It’s not always easy being an independent. Hotel executives talked about the financing climate and profitability of independent hotels at the recent InnDependent Lodging Executive Summit in Las Vegas.
LAS VEGAS—At this uncertain point in the economic cycle, securing debt to develop independent hotels can be tricky, but it’s not impossible, sources said at the recent InnDependent Lodging Executive Summit.
Speaking on a panel titled “Managing to increase asset value,” Mary Beth Cutshall, SVP of acquisitions and business development at Hospitality Ventures Management Group, said it helps to have a track record of success in the independent space.
“I would say where we are right now, though, in the cycle, it’s becoming more difficult again to raise money period,” she said. “So if you are not someone … with a track record of … (executing) on the independent model—you’re not a sponsor that has done that—it can be quite difficult. You’re going to put a lot more equity down … and that affects your returns.”
Jayson Seidman, founder of Sandstone Hospitality Developments—who was also a lender for almost 10 years—said historic tax credits are one way he funds independent projects.
“Historic tax credits … traditionally aren’t cut until the deal is done, so I go to (certain) lenders out there who will write a check to me up front, create a bridge loan and (really leverage it),” he said.
Seidman said he’s currently focused on New Orleans because there are a lot of historic buildings and tax credit opportunities.
Cutshall added that creativity counts when it comes to getting an independent project funded.
”There’s only so much money right now, and that’s the thing,” she said. “I think a lot of lenders feel like they were overexposed and they got bitten before; they’re going to kind of pull out a little earlier now. That’s what we’re hearing, and I think your creative solution is really what it is about right now.
“That’s the game: Historic tax credits, bridge financing, mezz, something along that line. But (lenders) have pulled back dramatically because they’re expecting a shift to happen.”
Justin Jabara, VP of development at Meyer Jabara Hotels, said his company has had an easier time securing debt for independent hotels.
“We’re currently foreclosing on a portfolio of five hotels, and so we’ve secured debt for that,” he said. “It’s a little bit easier of a story; they’re cash-flowing. On the ground-up stuff, we have two handfuls of ground-up properties at all different stages of development, and it really comes down to the local bank, right? So local person, local bank, having that relationship, and then they do sponsor.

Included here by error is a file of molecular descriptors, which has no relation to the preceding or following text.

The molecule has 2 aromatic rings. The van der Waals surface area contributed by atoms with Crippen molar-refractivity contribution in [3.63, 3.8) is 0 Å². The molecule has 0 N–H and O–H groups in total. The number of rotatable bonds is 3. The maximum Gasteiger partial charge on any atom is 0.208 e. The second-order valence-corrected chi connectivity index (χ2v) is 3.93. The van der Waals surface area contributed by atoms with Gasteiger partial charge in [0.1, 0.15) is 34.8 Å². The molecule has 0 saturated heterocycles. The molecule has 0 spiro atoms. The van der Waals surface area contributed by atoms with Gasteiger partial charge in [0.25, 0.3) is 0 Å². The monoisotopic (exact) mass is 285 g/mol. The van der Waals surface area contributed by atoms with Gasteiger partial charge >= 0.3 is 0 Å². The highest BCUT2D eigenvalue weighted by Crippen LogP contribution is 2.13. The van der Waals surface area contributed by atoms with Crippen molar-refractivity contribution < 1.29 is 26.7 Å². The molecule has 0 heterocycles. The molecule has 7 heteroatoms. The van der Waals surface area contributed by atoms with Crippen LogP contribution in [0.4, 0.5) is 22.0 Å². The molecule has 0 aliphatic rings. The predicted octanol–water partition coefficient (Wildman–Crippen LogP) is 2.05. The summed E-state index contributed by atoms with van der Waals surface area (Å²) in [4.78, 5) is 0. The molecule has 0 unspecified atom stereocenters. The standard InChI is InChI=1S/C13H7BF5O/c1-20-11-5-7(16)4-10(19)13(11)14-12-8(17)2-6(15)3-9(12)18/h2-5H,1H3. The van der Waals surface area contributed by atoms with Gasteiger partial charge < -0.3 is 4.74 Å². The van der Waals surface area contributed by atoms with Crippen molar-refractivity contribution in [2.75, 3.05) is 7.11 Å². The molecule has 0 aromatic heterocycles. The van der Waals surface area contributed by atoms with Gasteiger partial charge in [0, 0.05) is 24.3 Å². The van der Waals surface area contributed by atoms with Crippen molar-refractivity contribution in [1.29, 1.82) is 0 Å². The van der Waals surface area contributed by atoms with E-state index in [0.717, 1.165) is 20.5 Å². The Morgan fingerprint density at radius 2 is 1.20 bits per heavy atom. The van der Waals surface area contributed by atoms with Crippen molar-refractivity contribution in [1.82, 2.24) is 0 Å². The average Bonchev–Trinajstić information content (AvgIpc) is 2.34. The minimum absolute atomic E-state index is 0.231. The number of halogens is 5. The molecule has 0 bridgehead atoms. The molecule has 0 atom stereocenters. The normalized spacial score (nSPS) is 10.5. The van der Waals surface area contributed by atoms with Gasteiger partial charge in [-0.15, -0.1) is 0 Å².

“They want to know who we’re doing business with, who’s the operator and then ‘sell me the story.’ And the groups that really go to the banks with the best story … those deals get done.”
Chris Green, principal and COO of Chesapeake Hospitality, agreed that it’s important for a project to stand out when seeking financing.
“It takes this passion to really get it done and a sponsor with a good story … because it’s not going to be easy to get done; it takes more work,” he said.
Harper Stephens, head of business development at Charlestowne Hotels, said boutique hotels can be attractive to private equity firms looking to diversify their portfolios.
“We see private equity, family offices, people who are trying to get away from the brands and have something unique for their investors to raise capital, and a lot … really look for boutique hotels,” he said.
Independent hotels can be profitable, but Cutshall said she wonders what will happen to the segment during the next down cycle. In the past, branded properties have sometimes “slipped less” than independents during a downturn, she said, but this time could be different.
“The reason I say that is that the internet is such a compelling (part) to it now for business in general and marketing, and independent properties have really come into their own,” she said. “You have all these other factors like Airbnb and HomeAway and VRBO, and what kind of impact that might have. And then I throw on top of that, you’ve got the Marriott/Starwood merger, and now all of a sudden, you have sister properties in your comp sets that didn’t used to be sister properties (during the last downturn). What impact will that have? Will cannibalization actually increase more rapidly?
“I think what could happen next time may be different than (what’s) ever happened before.”
Green said “there’s no free rides” when it comes to making your hotel profitable.
“You’re going to have to spend money on sales and marketing; you’re going to have increased labor … marketing, social media—all the things you have to do to keep an independent, especially, (profitable),” he said. “I have a 330-room independent in midtown Atlanta, a very well-known property, but it takes a ton of work to keep it at 75% (occupancy).”
It’s important to be conservative when making projections for independent properties, the panelists said.
“Indies ramp up a little bit slower,” Cutshall said. “Make sure you’re putting that in your projections; don’t be too aggressive right out the gate, especially when you’re talking to a lender, and especially when there’s a lot of food and beverage. Be conservative in your projections … it might take another six or eight or 10 months to kind of get to that freezing altitude. With a brand, you’re flipping a switch.”
Seidman added it’s also important to be “conservative with underwriting.”
“When I submit my deal package to a lender, I will not show pro forma that shows F&B at anything greater than maybe 25% … and my rate, everything … They have to see this as a hotel, first and foremost,” he said.